7 of the Best Cold Hardy Fig Trees

Considering their Middle Eastern and western Asian roots, fig trees (Ficus carica) are generally considered warm-climate plants. But our friends in the North and Midwest may rejoice, because you of colder climates need not be fig-less.

A vertical picture of a branch of a fig tree with large flat green leaves with lighter green veins and stems. Fruit in various stages of ripeness adorn the main stem, on a soft focus white background. To the center and bottom of the frame is green and white text.

Multiple varieties of cold-tolerant figs are available, and we’re going to share our favorites with you here. If you’re altogether new to growing these trees, be sure to check out our fig growing guide.

But first, let’s get some idea of how to maximize success when growing figs in chilly weather.

A vertical picture showing green fig fruits on a branch with a light dusting of frost. The background fades to soft focus snowy garden scene.

Most fig trees will thrive unprotected in USDA Hardiness Zones 8-10. The cold-hardy varieties can withstand winters in Zones 6 and 7, but they will require some protection.

Tips for Growing Figs in Cold Weather

After you choose the cold-hardy variety you would like to plant, the next important factor is site selection. Even a type well-suited for your climate needs a head start by being planted in a protected location.

A close up of a fig tree branch with small green unripe fruits, and large flat dark green leaves on a soft focus background with filtered sunlight.

Your best bet is to site your tree in a sunny area protected from wind – next to a south-facing wall, for example.

If you suspect you might have to cover or wrap your tree to keep it safe through the winter, consider keeping your tree pruned into a bush form.

Burlap and tar paper are good materials to use if you need to wrap your tree. You can also construct a “cage” of chicken wire around the tree, and then fill the cage with mulching material such as hay, straw, or shredded leaves.

You’ll also want to lay down a thick carpet of mulch round the base of the tree to protect its roots. We’ll cover these techniques in more detail in a future guide to wrapping fig trees (coming soon!).

A vertical close up of a bulbous, purple fig fruit, its deep color contrasting with the bright green leaves surrounding it, on a soft focus background in light sunshine.

Alternatively, you might purchase a dwarf-type fig, plant it in a large container with casters, and overwinter it in a protected area such as a garage.

One consideration to keep in mind is that, regardless of hardiness rating, the timing of a cold spell can impact a fig tree’s ability to withstand the chill unscathed.

A close up of light green fruit on a fig tree, contrasting with the dark green leaves and the brown stem, on a soft focus background.

In other words, if temperatures drop from 70°F to 10°F very quickly, the plant will be less likely to be undamaged than if the temperature had decreased more gradually.

Cold-Tolerant Varieties to Choose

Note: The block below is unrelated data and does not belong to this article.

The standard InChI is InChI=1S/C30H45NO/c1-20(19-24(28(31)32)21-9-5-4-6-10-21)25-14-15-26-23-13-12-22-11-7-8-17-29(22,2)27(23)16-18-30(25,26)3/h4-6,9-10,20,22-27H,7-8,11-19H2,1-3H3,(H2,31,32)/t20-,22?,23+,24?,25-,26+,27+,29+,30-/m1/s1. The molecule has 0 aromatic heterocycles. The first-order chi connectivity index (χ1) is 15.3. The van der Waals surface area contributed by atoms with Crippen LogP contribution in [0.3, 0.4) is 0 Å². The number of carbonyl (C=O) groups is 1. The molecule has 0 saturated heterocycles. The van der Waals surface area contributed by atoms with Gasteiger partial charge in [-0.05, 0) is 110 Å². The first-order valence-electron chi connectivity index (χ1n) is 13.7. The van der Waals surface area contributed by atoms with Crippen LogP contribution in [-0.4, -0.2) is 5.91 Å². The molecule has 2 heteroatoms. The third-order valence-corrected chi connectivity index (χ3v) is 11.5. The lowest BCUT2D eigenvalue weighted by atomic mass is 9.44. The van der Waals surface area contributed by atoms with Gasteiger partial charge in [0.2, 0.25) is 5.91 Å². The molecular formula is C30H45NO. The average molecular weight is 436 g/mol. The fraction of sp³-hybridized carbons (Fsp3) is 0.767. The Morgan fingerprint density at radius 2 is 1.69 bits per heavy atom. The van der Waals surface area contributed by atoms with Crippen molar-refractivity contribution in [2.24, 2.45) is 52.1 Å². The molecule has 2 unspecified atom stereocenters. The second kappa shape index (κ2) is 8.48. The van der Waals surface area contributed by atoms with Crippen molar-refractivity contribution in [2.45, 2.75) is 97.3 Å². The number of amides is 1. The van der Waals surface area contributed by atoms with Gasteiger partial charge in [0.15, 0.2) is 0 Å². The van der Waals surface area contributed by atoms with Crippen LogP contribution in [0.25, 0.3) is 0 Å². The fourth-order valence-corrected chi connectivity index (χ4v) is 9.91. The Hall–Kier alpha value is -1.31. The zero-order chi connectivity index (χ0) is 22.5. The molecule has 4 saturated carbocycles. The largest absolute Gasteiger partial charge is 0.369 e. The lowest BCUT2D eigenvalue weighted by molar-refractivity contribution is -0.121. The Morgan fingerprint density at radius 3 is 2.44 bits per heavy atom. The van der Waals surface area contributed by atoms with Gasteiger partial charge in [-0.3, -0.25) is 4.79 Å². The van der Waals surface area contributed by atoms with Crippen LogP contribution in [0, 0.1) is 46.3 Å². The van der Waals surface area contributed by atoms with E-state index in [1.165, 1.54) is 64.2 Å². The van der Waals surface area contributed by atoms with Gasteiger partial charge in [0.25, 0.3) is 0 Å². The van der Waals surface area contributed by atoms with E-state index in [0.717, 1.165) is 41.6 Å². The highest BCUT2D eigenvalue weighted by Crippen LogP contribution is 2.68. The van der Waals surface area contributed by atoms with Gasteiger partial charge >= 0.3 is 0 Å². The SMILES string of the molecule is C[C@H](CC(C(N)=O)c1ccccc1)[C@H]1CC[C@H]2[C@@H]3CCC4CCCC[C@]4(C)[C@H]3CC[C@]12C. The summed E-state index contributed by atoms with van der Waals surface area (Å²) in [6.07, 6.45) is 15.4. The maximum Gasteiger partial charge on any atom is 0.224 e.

Check out this list of cold-hardy fig varieties that could soon be enlivening your landscape and tickling your palate.

1. Brown Turkey

These big beauties can grow to 20 feet tall, but can also be pruned to a more manageable size – around 8 feet tall is most desirable. Some people even prune ‘Brown Turkey’ trees into bonsai plants!

‘Brown Turkey’

‘Brown Turkey’ does well in Zones 7-9, but with extra attention will overwinter in Zone 6, as well.

This tree has shallow, somewhat invasive roots, so keep that in mind when selecting a site.

Find a ‘Brown Turkey’ plant in a 4-inch pot from Hirts: Edible Figs via Amazon.

You can also order live plants from Home Depot.

2. Brunswick

Also known as ‘Magnolia,’ the ‘Brunswick’ variety grows to about 10 feet tall by 12 feet wide. This tree produces medium-to-large purple fruit, and the pink to amber flesh is especially well-suited for preserving.


‘Brunswick’ does well in USDA Zones 7, 8, and 9. It is hardy to 5°F.

Live plants 0f 4-12 inches tall for this variety are available from Andryani via Amazon.

3. Celeste

‘Celeste’ produces small, brown-purple figs that are rich and sweet – so sweet that another nickname for this variety is “sugar fig.” The attractive tree can get quite large at 15 feet tall and wide.


‘Celeste’ is cold-resistant to 0°F – like what you will find in Zones 5 and 6 – and does especially well in Zones 7-9. Keep in mind that you will have to offer the tree protection, as described above, in the colder zones.

This low-maintenance tree is self-fertile, meaning you need only one tree to get fruit. It’s not picky about soil, as long as it is well-draining.

Get a live ‘Celeste’ plant in a three-inch pot from Wellspring Gardens via Amazon.

4. Hardy Chicago

This variety produces sweet, light purple-brown figs that ripen in late summer. The tree grows 10-15 feet tall, with a spread of 9-12 feet. See our guide to growing ‘Hardy Chicago’ fig trees here.

A close up of the fruit from a 'Chicago Hardy' fig tree, some light green and others deeper purple. In the background are green leaves fading to soft focus.

‘Hardy Chicago’

Among the hardiest of fig trees, this one will withstand Zone 6 winters, and maybe even Zone 5, if planted in a sheltered location. Its stems are hardy to 10°F and its roots can withstand temperatures down to -20°F.

Stems that die back will likely resprout in spring and produce fruit on the new wood.

This cultivar is also known as ‘Bensonhurst Purple.’

This variety is available at Burpee.

5. Petite Negra (Negri)

With a mature size of three to four feet tall and wide, the highly prunable ‘Petite Negra’ is particularly well-suited for container growing.

It’s hardy to Zone 7, but if you grow it in a container, simply move it to a sheltered spot or indoors to overwinter.